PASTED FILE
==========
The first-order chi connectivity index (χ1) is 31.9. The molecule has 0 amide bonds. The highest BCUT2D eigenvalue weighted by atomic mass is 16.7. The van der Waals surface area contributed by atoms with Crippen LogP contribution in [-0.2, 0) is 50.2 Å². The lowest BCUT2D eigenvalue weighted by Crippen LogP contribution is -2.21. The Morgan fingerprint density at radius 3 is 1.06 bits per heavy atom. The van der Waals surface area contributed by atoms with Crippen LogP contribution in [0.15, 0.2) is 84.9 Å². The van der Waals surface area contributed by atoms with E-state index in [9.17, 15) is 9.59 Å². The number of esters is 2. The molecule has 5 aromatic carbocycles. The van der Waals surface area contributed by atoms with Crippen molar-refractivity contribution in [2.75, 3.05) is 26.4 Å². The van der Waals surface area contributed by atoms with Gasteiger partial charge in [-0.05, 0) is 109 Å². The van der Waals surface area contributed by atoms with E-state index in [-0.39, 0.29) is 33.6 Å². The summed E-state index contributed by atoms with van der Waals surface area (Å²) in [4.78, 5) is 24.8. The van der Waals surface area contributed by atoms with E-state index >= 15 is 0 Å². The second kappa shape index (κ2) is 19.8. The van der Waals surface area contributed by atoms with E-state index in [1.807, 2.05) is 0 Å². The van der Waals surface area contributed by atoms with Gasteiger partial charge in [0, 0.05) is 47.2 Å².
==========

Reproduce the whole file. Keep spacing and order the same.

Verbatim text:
The first-order chi connectivity index (χ1) is 31.9. The molecule has 0 amide bonds. The highest BCUT2D eigenvalue weighted by atomic mass is 16.7. The van der Waals surface area contributed by atoms with Crippen LogP contribution in [-0.2, 0) is 50.2 Å². The lowest BCUT2D eigenvalue weighted by Crippen LogP contribution is -2.21. The Morgan fingerprint density at radius 3 is 1.06 bits per heavy atom. The van der Waals surface area contributed by atoms with Crippen LogP contribution in [0.15, 0.2) is 84.9 Å². The van der Waals surface area contributed by atoms with E-state index in [9.17, 15) is 9.59 Å². The number of esters is 2. The molecule has 5 aromatic carbocycles. The van der Waals surface area contributed by atoms with Crippen molar-refractivity contribution in [2.75, 3.05) is 26.4 Å². The van der Waals surface area contributed by atoms with Gasteiger partial charge in [-0.05, 0) is 109 Å². The van der Waals surface area contributed by atoms with E-state index in [-0.39, 0.29) is 33.6 Å². The summed E-state index contributed by atoms with van der Waals surface area (Å²) in [4.78, 5) is 24.8. The van der Waals surface area contributed by atoms with E-state index >= 15 is 0 Å². The second kappa shape index (κ2) is 19.8. The van der Waals surface area contributed by atoms with E-state index in [1.807, 2.05) is 0 Å². The van der Waals surface area contributed by atoms with Gasteiger partial charge in [0, 0.05) is 47.2 Å².